It’s all over bar the shouting… so why are we still discussing it?
It seems from various discussions I’ve had recently, the debate about women in ministry is still raging.
I thought I’d do a bit of a survey on this issue of serious theologians (the ones that write books other working theologians footnote, not the ones who write popular books for Word). If that sounds snobby, so be it.
Theological luminaries such as Jurgen Moltmann, NT Wright, and important writers like Scot McKnight, Craig Keener, Thomas C Oden, Walter Liefeld, Gordon Fee, FF Bruce Stanley J Grenz, Ben Witherington, William J Webb… indeed virtually all important living theologians…. are egalitarian. It seems to me the one working theologian of any note is Wayne Grudem: other voices for the Complementarian cause are mostly local church pastors who are also populist writers.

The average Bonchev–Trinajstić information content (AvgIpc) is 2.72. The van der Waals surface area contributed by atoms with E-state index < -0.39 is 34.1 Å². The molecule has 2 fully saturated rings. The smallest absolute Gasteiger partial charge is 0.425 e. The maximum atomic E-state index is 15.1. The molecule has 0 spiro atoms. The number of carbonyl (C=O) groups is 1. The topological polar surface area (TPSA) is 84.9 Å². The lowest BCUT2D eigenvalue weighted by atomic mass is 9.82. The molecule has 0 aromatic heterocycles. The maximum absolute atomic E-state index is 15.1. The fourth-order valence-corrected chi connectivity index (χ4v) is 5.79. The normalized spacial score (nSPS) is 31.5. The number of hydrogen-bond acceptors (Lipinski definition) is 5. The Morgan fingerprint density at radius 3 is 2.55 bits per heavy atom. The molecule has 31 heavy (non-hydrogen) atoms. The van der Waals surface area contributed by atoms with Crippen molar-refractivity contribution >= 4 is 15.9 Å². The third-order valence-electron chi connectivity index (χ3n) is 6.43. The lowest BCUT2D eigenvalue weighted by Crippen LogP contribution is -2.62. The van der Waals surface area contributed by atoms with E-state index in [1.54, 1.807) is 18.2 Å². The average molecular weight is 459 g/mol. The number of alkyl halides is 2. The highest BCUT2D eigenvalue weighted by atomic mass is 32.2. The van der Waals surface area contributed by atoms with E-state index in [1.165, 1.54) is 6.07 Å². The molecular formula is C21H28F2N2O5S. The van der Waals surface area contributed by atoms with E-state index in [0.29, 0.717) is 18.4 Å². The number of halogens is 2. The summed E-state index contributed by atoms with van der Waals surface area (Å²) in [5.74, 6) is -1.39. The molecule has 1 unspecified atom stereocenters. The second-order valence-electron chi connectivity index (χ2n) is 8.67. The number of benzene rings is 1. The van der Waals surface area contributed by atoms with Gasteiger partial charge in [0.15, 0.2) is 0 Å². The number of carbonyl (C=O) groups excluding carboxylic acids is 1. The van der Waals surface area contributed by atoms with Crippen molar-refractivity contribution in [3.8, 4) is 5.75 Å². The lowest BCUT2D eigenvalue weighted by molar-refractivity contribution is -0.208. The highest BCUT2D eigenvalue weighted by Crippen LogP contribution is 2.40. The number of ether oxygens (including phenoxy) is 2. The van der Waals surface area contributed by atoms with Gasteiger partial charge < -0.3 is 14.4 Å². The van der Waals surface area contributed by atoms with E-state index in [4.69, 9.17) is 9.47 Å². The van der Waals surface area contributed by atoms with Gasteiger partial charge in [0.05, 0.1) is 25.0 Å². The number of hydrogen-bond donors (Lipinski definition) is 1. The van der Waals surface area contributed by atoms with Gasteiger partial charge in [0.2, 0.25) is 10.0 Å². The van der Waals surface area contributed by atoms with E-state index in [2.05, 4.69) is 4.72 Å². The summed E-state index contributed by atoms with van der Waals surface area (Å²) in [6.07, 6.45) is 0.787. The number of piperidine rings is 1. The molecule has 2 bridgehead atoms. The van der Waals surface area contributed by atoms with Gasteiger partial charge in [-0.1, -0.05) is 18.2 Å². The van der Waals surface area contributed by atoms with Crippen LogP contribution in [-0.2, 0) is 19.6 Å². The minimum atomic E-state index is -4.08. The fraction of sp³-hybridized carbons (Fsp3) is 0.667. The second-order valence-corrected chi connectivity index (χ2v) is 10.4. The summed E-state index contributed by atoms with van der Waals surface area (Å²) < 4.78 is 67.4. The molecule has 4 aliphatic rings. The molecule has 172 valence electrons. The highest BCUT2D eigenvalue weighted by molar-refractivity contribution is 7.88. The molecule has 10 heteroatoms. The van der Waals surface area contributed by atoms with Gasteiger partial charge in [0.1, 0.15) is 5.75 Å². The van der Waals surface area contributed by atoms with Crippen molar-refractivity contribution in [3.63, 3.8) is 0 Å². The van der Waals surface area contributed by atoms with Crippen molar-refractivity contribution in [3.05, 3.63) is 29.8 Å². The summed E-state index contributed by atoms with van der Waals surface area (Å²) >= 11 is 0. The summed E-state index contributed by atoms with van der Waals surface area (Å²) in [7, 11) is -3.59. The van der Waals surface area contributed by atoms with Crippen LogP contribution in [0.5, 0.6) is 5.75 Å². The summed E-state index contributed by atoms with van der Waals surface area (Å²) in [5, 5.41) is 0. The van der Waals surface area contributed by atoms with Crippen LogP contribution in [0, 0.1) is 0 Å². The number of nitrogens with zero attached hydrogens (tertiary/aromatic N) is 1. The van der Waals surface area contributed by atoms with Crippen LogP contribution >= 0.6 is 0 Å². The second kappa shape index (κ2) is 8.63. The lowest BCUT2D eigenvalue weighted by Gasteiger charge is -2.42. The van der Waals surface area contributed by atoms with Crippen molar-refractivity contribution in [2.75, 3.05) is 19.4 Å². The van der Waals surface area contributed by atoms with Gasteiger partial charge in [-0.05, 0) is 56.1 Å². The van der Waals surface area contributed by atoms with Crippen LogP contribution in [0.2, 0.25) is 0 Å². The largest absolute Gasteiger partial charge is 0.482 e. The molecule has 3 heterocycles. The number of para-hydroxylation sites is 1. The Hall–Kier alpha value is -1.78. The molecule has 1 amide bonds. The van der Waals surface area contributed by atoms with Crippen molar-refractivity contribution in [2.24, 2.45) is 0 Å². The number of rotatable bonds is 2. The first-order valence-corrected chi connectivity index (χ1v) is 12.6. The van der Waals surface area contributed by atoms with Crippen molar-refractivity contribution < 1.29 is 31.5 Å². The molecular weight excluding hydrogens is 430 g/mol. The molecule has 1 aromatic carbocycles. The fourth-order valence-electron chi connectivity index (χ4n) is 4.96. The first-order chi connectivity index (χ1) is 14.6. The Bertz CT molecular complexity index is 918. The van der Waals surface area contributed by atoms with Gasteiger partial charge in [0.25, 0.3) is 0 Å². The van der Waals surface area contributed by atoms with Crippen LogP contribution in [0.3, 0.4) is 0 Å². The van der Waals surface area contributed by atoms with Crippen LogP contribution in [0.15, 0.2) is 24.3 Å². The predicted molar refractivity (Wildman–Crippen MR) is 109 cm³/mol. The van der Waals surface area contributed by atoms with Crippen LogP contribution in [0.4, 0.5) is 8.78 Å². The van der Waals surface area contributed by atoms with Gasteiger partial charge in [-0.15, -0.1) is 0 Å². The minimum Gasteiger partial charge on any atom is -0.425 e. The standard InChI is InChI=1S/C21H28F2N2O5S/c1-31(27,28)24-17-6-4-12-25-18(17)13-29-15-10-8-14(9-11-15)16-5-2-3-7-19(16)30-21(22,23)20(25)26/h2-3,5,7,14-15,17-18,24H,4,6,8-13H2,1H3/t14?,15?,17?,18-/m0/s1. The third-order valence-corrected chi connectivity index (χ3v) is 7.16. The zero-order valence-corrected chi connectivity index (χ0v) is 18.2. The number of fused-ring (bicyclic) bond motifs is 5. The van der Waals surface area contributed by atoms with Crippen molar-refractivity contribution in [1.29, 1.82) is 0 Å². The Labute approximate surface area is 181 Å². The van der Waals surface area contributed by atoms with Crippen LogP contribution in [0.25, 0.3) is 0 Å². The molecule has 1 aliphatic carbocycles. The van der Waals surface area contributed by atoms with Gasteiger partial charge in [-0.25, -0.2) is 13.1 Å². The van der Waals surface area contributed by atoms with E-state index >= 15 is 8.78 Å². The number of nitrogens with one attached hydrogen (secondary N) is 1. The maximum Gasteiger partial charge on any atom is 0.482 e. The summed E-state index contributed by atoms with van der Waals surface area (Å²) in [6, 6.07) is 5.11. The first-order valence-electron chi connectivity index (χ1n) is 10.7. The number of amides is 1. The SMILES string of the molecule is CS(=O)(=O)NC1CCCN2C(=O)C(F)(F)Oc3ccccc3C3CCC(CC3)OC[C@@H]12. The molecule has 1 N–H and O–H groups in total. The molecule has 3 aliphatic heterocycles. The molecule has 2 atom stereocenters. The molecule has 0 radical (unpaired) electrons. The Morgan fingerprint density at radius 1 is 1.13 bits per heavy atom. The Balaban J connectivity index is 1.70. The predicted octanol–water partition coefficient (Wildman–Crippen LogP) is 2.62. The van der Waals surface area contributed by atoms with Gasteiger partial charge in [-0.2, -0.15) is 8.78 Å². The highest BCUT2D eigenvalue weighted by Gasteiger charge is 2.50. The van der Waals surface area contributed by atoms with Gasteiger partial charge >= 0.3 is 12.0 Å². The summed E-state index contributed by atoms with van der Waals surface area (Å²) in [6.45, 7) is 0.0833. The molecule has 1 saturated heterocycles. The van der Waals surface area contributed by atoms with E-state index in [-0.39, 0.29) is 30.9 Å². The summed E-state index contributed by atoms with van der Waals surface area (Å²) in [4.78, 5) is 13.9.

I was told recently the World Council of Churches commissioned their best theological minds onto the subject of women in ministry, and came to the conclusion that the grounds for excluding women from ministry was not biblical, but because it was the tradition of particular denominations (an argument expected to carry more weight in the Catholic and Orthodox tradtions than in Evangelical traditions such as my own).
Curiously, at the level of the local church you would think that this was an issue where the evidence was on some kind of theological knife-edge... or in some cases, that the overwhelming biblical evidence was Complementarian!
As someone who is pretty passionate about women being free to use any of their gifts and talents in the service of others, this disconnect between the world of theology and some local churches is exasperating to say the least. When are we going to get over this? If ever?